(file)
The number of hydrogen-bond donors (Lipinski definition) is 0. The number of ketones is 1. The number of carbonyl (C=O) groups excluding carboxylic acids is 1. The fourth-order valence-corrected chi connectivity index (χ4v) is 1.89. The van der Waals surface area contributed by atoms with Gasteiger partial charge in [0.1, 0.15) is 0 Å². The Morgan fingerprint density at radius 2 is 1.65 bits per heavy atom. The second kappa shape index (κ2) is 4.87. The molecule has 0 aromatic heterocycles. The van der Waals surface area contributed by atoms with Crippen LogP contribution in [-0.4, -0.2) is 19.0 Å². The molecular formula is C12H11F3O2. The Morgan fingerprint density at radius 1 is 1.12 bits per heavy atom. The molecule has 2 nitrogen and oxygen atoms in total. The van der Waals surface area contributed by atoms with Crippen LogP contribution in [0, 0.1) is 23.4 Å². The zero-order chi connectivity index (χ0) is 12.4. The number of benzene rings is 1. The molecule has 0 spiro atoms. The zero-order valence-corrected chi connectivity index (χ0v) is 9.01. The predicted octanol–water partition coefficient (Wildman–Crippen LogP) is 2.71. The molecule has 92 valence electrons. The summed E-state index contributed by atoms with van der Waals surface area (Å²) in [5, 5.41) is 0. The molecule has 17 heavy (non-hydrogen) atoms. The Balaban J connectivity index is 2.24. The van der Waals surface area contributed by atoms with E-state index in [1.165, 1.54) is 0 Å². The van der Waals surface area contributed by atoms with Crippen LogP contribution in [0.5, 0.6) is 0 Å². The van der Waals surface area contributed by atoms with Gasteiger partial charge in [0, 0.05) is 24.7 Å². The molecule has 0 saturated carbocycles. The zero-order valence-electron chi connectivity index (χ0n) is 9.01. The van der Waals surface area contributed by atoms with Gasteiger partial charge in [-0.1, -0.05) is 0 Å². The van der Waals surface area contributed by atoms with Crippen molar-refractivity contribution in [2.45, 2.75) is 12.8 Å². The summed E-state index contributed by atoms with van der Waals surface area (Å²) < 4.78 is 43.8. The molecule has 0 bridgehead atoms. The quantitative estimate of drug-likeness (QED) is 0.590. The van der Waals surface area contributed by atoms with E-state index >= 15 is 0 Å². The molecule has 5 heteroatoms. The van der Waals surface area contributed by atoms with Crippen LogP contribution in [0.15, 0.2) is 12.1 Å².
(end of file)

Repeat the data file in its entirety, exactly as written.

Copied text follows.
The number of hydrogen-bond donors (Lipinski definition) is 0. The number of ketones is 1. The number of carbonyl (C=O) groups excluding carboxylic acids is 1. The fourth-order valence-corrected chi connectivity index (χ4v) is 1.89. The van der Waals surface area contributed by atoms with Gasteiger partial charge in [0.1, 0.15) is 0 Å². The Morgan fingerprint density at radius 2 is 1.65 bits per heavy atom. The second kappa shape index (κ2) is 4.87. The molecule has 0 aromatic heterocycles. The van der Waals surface area contributed by atoms with Crippen LogP contribution in [-0.4, -0.2) is 19.0 Å². The molecular formula is C12H11F3O2. The Morgan fingerprint density at radius 1 is 1.12 bits per heavy atom. The molecule has 2 nitrogen and oxygen atoms in total. The van der Waals surface area contributed by atoms with Crippen LogP contribution in [0, 0.1) is 23.4 Å². The zero-order chi connectivity index (χ0) is 12.4. The number of benzene rings is 1. The molecule has 0 spiro atoms. The zero-order valence-corrected chi connectivity index (χ0v) is 9.01. The predicted octanol–water partition coefficient (Wildman–Crippen LogP) is 2.71. The molecule has 92 valence electrons. The summed E-state index contributed by atoms with van der Waals surface area (Å²) in [5, 5.41) is 0. The molecule has 17 heavy (non-hydrogen) atoms. The Balaban J connectivity index is 2.24. The van der Waals surface area contributed by atoms with E-state index in [1.165, 1.54) is 0 Å². The van der Waals surface area contributed by atoms with Crippen LogP contribution in [0.5, 0.6) is 0 Å². The van der Waals surface area contributed by atoms with Gasteiger partial charge in [0, 0.05) is 24.7 Å². The molecule has 0 saturated carbocycles. The zero-order valence-electron chi connectivity index (χ0n) is 9.01. The van der Waals surface area contributed by atoms with Gasteiger partial charge in [-0.1, -0.05) is 0 Å². The van der Waals surface area contributed by atoms with Crippen molar-refractivity contribution in [2.45, 2.75) is 12.8 Å². The summed E-state index contributed by atoms with van der Waals surface area (Å²) < 4.78 is 43.8. The molecule has 0 bridgehead atoms. The quantitative estimate of drug-likeness (QED) is 0.590. The van der Waals surface area contributed by atoms with E-state index >= 15 is 0 Å². The molecule has 5 heteroatoms. The van der Waals surface area contributed by atoms with Crippen LogP contribution in [0.15, 0.2) is 12.1 Å².